With regard to intention, he speaks about our minds reaching out and touching that which we are paying attention to. He uses his research with pet dogs and their owners and other experiments between friends calling each other randomly, to try and demonstrate telepathic and intentional connections that exist between beings (humans and inter-species). Each of these experiments was small, contained and replicated many times. I have my own questions around intentions and what influence they might have in shaping our own and collective realities. Though the stuff of my research is not so much isolated to pet dogs, their owners and telephones – the scope feels a lot bigger! So how do I write about the individual and collective intentions that are expressed on country by people who are sharing their stories? How are these intentions being manifested on a physical plane?

The existence and making of sacred places, whether they be trees or constructions (e.g. churches, obelisques, temples), was another topic which Sheldrake dwelt upon. He spoke about the potential for tall structures to create conduits between the cosmos and the earth, mainly through their ability to channel lightning. I was very interested in Sheldrake’s dialogue on this, but it was his next discussion topic, morphic resonance, which shed more light on the meaning of sacred places for me.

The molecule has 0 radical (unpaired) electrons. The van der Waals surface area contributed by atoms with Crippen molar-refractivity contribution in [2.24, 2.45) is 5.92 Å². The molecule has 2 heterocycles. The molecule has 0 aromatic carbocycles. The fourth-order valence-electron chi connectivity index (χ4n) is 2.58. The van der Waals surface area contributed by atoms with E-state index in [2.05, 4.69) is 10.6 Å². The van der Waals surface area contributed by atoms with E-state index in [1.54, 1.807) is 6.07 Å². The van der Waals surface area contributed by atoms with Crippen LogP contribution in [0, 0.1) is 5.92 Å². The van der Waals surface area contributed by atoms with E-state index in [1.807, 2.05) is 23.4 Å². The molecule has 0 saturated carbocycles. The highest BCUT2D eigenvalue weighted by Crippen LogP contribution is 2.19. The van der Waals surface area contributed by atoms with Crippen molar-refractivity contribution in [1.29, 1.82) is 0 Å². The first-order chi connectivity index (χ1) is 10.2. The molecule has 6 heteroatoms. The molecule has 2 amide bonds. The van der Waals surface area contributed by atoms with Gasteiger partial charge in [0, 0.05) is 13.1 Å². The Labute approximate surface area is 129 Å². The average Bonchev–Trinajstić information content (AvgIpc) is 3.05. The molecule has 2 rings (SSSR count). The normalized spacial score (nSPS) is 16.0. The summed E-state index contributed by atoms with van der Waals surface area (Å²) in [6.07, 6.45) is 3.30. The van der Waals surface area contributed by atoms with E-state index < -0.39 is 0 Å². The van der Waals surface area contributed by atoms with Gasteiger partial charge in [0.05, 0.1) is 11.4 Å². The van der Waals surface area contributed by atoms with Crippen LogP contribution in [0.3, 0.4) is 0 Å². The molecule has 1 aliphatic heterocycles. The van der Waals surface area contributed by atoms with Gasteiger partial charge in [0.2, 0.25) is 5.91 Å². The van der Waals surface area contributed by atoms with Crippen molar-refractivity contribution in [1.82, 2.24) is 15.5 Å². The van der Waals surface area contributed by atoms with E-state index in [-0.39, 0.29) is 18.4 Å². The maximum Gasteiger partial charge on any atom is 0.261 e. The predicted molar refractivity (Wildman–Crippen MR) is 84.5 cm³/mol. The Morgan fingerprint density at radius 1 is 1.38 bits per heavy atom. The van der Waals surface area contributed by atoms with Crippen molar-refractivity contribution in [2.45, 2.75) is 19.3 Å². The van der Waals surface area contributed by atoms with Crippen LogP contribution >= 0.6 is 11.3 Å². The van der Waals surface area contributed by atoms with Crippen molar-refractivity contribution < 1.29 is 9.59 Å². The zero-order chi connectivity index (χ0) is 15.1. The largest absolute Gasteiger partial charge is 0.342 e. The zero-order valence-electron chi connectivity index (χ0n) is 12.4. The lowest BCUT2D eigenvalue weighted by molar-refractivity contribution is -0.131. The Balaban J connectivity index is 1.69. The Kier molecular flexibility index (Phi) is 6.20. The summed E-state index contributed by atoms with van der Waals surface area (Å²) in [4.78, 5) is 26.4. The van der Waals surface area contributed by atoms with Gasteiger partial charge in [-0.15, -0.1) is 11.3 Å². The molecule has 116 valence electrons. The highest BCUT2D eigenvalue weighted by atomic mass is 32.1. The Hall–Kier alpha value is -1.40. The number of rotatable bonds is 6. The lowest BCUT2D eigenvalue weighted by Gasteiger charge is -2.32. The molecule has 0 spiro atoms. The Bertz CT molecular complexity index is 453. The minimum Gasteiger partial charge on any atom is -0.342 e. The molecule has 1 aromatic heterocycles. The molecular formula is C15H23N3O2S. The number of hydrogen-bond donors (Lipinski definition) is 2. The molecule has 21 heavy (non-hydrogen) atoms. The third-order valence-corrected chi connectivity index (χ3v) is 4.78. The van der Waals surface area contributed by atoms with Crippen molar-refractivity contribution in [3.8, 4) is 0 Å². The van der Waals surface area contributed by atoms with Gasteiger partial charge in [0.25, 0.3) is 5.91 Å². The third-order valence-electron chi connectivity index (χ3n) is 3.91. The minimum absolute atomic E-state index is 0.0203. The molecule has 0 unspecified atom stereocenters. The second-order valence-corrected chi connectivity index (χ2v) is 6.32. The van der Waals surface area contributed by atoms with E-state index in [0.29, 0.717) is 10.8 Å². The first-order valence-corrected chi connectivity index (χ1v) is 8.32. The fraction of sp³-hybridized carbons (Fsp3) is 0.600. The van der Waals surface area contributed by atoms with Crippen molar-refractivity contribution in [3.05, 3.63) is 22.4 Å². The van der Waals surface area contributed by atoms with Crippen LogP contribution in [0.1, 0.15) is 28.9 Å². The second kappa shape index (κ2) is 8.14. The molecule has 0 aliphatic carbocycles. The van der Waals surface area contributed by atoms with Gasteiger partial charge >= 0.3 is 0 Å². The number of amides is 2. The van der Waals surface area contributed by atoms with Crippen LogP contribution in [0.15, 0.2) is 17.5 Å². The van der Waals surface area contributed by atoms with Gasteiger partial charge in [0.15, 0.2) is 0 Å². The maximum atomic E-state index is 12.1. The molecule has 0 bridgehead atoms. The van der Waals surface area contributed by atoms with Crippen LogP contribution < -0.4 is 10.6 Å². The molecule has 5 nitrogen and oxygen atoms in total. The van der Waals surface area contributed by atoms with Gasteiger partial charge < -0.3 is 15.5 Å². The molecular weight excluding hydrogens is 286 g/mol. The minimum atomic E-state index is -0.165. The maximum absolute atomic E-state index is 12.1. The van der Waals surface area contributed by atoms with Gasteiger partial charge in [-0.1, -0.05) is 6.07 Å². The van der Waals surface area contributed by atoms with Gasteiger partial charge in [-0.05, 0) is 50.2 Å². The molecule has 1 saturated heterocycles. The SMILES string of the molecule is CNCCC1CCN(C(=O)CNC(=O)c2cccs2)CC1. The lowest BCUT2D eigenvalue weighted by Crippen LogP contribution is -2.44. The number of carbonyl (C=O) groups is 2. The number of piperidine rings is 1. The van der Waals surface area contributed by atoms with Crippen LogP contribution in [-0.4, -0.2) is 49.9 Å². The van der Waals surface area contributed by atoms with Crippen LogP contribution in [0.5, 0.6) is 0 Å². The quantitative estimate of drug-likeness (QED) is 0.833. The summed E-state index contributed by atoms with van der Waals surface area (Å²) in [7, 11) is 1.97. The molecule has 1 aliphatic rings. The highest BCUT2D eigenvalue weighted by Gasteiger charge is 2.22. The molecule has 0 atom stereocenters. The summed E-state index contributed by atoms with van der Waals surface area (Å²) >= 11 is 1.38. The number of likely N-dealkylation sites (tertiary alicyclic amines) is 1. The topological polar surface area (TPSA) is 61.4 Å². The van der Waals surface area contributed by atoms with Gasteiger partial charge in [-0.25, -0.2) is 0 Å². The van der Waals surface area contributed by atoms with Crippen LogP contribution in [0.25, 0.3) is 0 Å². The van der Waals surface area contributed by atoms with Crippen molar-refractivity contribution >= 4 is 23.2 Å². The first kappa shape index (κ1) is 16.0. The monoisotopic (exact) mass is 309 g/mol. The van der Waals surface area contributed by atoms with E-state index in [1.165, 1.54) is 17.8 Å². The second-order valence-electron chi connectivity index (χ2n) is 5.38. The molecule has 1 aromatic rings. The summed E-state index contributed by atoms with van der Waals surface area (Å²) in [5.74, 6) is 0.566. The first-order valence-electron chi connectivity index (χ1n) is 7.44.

For the last few weeks I have been wondering about the collective walking of the Lurujarri Dreaming Trail and whether this has ritualistic or ceremonial qualities. This country has been walked for a very long time (if we want to look at time as something linear) and is inscribed with meaning through Bugarregarra (dreaming, creation); and then countless other meanings since colonisation and in the new emerging ways that people are relating to that country. But when people collectively walk the Lurujarri Dreaming Trail, particularly if there is an intention to connect with Indigenous custodians,  are we re-enacting a creation story/Bugarregarra? Sheldrake introduces his theory of morphic resonance (memory in nature/place) to suggest that in the practice of rituals, ‘… the present participants will resonate with morphic resonance with those who’ve done the ritual before.’ A community of people who practice a ritual extends beyond the here and now and includes ancestors: ‘… a literal collapse of time of presence and the past, connecting those performing the ritual with those who’ve done it in the past.’